Friday, March 13, 2015

A Meditation On "Things"

The other day I had a new thought with regards to my albums, CDs and books, which I am going to attempt to extrapolate on here. Let's begin with a "What if...?" question.

What if instead of giving everything names we call them by what each really is: a thing. So instead of books, albums and CDs we have things. Instead of furniture we have things. Instead of tools we have things. Instead of clothes we wear things.

Now what if we analyze human behavior based on this new way of looking at things?

One thing we'd see is that this country is awash in things. From our first birthday we start receiving things. And as we grow and our interests expand we usually start collecting things. Eventually we grow up and live in large things with many rooms which are all filled with things.

I have never known anyone who had a house and it had no things in it. I did know a family once who had empty rooms in their home because they bought a house they could barely afford and did not want to live beyond their means by buying furniture. This condition did not last forever. Like all houses it was eventually filled with things.

The more money people have the bigger the house (the thing we live in) and the more rooms to fill with things, which we seem always ready to do.

How many things do we need? The things we read accumulate, the things we listen to do the same as do the things we watch.

The great achievement of the Industrial Revolution was its ability to reproduce things in mass. Printing presses all over the world spit out things by the thousands per hour.

Andy Warhol, when Picasso died, read an article that said the great artist had produced 55,000 works of art and 4,000 masterpieces over the course of his lifetime. Warhol quipped, "I can produce four thousand masterpieces in a day." The miracle of screen printing is the rapidity with which it can produce more things.

All things being equal, how many things do we need?

More than one artist I know has had to decide just how many things they can afford to store after they make them. Why this compulsion to make more things?

I know another artist who instead of creating more things set about recycling her things. In a 2012 interview Wanda Pearcy stated, "In grad school I sought after a process or a deliberate set of rules that would guide my art making process. Due to post modernism’s dismantling of the standard set of artistic rules artists used to make their work, it became necessary for each artist to create their own guidelines. The guidelines I developed became an art series called 'Art as Life.' This series started with a physical process of transforming my oil paintings, literally dismantling them strand by strand, hand shredding them and then restructuring them into sculpture. In the end, this series developed a set of rules that I would follow to allow my art to fit the lifestyle and value choices that I live by."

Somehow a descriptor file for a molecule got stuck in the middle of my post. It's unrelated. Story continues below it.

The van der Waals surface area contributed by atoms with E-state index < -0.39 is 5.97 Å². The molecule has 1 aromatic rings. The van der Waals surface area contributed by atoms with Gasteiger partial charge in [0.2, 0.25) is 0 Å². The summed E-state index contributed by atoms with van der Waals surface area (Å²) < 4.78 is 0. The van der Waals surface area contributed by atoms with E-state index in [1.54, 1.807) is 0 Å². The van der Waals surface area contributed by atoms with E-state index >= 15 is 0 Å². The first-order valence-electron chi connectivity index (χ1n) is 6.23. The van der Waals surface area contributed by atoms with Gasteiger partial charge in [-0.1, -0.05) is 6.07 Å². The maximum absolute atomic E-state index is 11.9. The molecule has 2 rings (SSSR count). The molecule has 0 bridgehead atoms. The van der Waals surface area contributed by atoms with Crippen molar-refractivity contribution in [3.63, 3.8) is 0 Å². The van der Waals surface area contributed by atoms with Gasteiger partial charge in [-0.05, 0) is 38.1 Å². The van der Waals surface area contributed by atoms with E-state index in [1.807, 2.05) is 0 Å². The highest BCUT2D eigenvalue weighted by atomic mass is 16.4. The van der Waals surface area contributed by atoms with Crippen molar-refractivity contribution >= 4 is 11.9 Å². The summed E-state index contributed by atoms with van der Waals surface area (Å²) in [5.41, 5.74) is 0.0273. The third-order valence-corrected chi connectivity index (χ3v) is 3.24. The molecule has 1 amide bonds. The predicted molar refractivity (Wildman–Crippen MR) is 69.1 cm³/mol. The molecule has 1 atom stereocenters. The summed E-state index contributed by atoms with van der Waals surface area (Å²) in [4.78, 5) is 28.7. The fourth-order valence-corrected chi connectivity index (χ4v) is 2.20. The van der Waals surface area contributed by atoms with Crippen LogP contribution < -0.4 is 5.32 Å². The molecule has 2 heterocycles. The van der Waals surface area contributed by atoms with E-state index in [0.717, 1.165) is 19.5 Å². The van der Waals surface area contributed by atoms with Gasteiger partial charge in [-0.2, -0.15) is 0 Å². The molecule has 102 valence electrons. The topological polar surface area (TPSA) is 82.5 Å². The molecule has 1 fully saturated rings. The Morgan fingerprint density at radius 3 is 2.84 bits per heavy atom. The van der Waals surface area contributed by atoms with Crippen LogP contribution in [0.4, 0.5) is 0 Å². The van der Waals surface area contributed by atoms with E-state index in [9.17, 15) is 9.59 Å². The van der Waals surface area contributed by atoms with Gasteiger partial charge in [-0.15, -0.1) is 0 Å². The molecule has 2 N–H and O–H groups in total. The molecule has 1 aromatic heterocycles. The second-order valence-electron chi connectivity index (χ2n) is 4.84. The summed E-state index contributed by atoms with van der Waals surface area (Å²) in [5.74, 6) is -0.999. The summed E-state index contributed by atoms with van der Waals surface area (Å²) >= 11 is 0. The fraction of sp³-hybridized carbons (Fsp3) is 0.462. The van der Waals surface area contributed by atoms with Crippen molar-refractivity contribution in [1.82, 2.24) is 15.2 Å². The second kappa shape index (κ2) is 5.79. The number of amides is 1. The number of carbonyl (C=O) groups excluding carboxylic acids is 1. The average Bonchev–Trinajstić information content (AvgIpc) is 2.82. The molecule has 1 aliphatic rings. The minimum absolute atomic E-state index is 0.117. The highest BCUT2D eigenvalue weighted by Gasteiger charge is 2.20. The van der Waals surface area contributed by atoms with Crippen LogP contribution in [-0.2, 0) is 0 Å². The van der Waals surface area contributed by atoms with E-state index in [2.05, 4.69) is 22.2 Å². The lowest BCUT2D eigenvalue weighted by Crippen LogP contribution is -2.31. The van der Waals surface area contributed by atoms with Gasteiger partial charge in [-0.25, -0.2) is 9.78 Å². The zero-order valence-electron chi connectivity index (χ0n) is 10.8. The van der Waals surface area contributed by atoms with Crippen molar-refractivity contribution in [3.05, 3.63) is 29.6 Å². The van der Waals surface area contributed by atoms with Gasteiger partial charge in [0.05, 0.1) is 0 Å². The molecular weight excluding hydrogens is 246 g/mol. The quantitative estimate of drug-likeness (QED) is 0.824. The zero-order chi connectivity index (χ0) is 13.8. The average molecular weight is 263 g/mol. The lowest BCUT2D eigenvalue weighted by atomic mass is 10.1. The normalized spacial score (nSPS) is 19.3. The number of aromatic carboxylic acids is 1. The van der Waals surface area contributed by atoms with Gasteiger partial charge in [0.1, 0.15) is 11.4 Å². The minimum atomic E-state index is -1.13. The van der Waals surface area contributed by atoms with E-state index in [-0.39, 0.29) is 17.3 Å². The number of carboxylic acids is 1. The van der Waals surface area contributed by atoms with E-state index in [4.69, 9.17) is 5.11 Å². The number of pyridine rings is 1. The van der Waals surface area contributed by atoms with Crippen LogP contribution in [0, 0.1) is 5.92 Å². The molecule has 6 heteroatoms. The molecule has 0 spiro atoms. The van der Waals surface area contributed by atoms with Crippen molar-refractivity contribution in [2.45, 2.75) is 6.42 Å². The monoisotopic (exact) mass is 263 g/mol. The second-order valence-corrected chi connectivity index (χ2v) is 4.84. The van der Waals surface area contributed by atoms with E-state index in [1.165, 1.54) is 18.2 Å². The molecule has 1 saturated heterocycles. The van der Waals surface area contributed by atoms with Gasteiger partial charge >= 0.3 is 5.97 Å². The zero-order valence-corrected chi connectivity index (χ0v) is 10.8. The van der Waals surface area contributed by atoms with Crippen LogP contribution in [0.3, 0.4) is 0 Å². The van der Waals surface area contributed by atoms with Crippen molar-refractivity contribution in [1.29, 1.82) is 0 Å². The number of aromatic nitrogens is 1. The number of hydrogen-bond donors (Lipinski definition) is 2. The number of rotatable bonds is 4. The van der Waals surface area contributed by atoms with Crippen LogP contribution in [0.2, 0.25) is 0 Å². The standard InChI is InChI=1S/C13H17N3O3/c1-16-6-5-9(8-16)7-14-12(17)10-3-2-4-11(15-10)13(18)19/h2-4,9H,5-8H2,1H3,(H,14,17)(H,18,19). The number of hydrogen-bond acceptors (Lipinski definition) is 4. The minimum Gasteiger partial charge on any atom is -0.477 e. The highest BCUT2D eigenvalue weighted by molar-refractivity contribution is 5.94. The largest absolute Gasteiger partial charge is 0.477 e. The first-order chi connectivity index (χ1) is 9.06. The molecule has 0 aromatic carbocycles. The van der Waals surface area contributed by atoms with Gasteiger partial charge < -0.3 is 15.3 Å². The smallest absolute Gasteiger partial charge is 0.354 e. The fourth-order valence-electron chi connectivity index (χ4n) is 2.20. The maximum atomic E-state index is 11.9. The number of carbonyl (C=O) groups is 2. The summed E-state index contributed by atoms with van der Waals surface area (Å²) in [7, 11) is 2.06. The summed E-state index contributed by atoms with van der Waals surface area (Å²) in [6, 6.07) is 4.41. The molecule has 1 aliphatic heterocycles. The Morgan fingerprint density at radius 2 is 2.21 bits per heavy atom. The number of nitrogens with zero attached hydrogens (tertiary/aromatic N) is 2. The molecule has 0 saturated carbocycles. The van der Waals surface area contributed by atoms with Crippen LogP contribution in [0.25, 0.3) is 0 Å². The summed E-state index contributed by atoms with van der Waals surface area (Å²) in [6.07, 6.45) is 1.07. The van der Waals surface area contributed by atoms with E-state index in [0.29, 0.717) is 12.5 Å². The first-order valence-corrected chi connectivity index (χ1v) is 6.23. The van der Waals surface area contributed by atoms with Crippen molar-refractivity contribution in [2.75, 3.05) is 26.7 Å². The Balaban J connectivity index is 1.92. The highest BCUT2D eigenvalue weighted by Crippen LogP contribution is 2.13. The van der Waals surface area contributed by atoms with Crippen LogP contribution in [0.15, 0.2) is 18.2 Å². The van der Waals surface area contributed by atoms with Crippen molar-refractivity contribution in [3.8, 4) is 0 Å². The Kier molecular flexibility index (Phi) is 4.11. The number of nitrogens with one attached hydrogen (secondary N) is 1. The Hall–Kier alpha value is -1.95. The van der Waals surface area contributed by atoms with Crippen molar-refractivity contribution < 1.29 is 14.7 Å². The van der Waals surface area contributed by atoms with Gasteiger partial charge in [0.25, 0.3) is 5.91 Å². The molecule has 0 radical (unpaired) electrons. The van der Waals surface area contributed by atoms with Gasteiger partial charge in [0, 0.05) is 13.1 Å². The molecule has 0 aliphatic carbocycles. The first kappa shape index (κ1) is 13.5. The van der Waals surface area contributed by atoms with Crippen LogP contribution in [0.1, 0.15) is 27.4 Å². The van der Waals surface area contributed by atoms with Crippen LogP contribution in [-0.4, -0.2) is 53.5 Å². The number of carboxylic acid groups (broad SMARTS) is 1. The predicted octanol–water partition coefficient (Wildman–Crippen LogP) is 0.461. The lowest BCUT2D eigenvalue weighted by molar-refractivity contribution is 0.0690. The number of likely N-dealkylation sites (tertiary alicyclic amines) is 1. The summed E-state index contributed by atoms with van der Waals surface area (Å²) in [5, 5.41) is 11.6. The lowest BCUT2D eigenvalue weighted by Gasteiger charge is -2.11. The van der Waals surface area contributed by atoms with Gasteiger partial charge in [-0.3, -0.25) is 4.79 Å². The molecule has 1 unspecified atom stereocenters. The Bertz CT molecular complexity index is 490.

What gives a thing its value? My initial thought is that experiences are what are truly valuable. Hence we find many people abandoning the collecting of things in order to spend more time having experiences. It is possible for a thing to trigger the memory of an experience, and we value this thing for its trigger value. It might be a photograph or scribblings in a diary.

Our tendency is to accumulate so many things that they become a burden instead of a blessing. Worse, since you can't take it with you, someone else has to deal with all these things when you've finally departed.

How many of my things are really important to me? For certain they will be less important than that for the people who come after me.

I'm sure there are corollary channels we can travel down from this starting point but this is as far as I will take it here. As I stare at all the things scattered here on my desktop it depresses me. What am I supposed to do with all these things. Notes, scraps of paper with doodles, business cards, Post It notes, pills, art cards, pens, CDs, more pens, and containers with still more pens. Ack!

Well, having just finished watching The Lego Movie last night, there is only one way to end this post today. "Everything is awesome!"

May your weekend be filled with experiences that make you smile.


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